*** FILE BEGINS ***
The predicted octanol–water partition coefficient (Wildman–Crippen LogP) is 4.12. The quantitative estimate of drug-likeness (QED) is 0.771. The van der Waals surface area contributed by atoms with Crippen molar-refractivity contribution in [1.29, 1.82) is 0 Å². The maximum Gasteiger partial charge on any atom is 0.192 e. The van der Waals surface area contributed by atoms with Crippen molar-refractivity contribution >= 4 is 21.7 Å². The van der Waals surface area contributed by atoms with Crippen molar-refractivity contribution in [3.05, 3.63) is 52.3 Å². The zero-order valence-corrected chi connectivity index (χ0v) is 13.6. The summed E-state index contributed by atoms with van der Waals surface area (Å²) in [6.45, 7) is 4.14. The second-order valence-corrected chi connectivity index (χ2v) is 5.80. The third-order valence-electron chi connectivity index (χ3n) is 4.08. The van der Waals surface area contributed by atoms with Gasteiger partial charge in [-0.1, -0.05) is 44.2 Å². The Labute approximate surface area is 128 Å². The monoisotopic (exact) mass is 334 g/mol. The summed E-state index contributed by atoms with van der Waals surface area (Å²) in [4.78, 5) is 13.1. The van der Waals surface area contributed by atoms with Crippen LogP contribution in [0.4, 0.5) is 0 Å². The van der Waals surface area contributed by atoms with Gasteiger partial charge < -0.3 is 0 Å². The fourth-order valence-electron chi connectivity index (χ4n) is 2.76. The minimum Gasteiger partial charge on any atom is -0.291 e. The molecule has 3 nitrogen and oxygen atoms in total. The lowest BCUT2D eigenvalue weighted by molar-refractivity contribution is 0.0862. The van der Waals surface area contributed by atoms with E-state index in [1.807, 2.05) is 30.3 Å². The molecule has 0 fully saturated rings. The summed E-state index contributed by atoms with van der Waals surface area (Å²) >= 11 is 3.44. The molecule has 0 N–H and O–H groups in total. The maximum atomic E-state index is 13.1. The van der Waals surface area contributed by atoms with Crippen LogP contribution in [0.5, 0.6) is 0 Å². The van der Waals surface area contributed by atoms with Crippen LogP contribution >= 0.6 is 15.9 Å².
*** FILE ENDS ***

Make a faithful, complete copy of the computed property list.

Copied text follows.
The predicted octanol–water partition coefficient (Wildman–Crippen LogP) is 4.12. The quantitative estimate of drug-likeness (QED) is 0.771. The van der Waals surface area contributed by atoms with Crippen molar-refractivity contribution in [1.29, 1.82) is 0 Å². The maximum Gasteiger partial charge on any atom is 0.192 e. The van der Waals surface area contributed by atoms with Crippen molar-refractivity contribution >= 4 is 21.7 Å². The van der Waals surface area contributed by atoms with Crippen molar-refractivity contribution in [3.05, 3.63) is 52.3 Å². The zero-order valence-corrected chi connectivity index (χ0v) is 13.6. The summed E-state index contributed by atoms with van der Waals surface area (Å²) in [6.45, 7) is 4.14. The second-order valence-corrected chi connectivity index (χ2v) is 5.80. The third-order valence-electron chi connectivity index (χ3n) is 4.08. The van der Waals surface area contributed by atoms with Gasteiger partial charge in [-0.1, -0.05) is 44.2 Å². The Labute approximate surface area is 128 Å². The monoisotopic (exact) mass is 334 g/mol. The summed E-state index contributed by atoms with van der Waals surface area (Å²) in [4.78, 5) is 13.1. The van der Waals surface area contributed by atoms with Crippen LogP contribution in [0.4, 0.5) is 0 Å². The van der Waals surface area contributed by atoms with Gasteiger partial charge < -0.3 is 0 Å². The fourth-order valence-electron chi connectivity index (χ4n) is 2.76. The minimum Gasteiger partial charge on any atom is -0.291 e. The molecule has 3 nitrogen and oxygen atoms in total. The lowest BCUT2D eigenvalue weighted by molar-refractivity contribution is 0.0862. The van der Waals surface area contributed by atoms with E-state index in [1.807, 2.05) is 30.3 Å². The molecule has 0 fully saturated rings. The summed E-state index contributed by atoms with van der Waals surface area (Å²) >= 11 is 3.44. The molecule has 0 N–H and O–H groups in total. The maximum atomic E-state index is 13.1. The van der Waals surface area contributed by atoms with Crippen LogP contribution in [0.5, 0.6) is 0 Å². The van der Waals surface area contributed by atoms with Crippen LogP contribution >= 0.6 is 15.9 Å².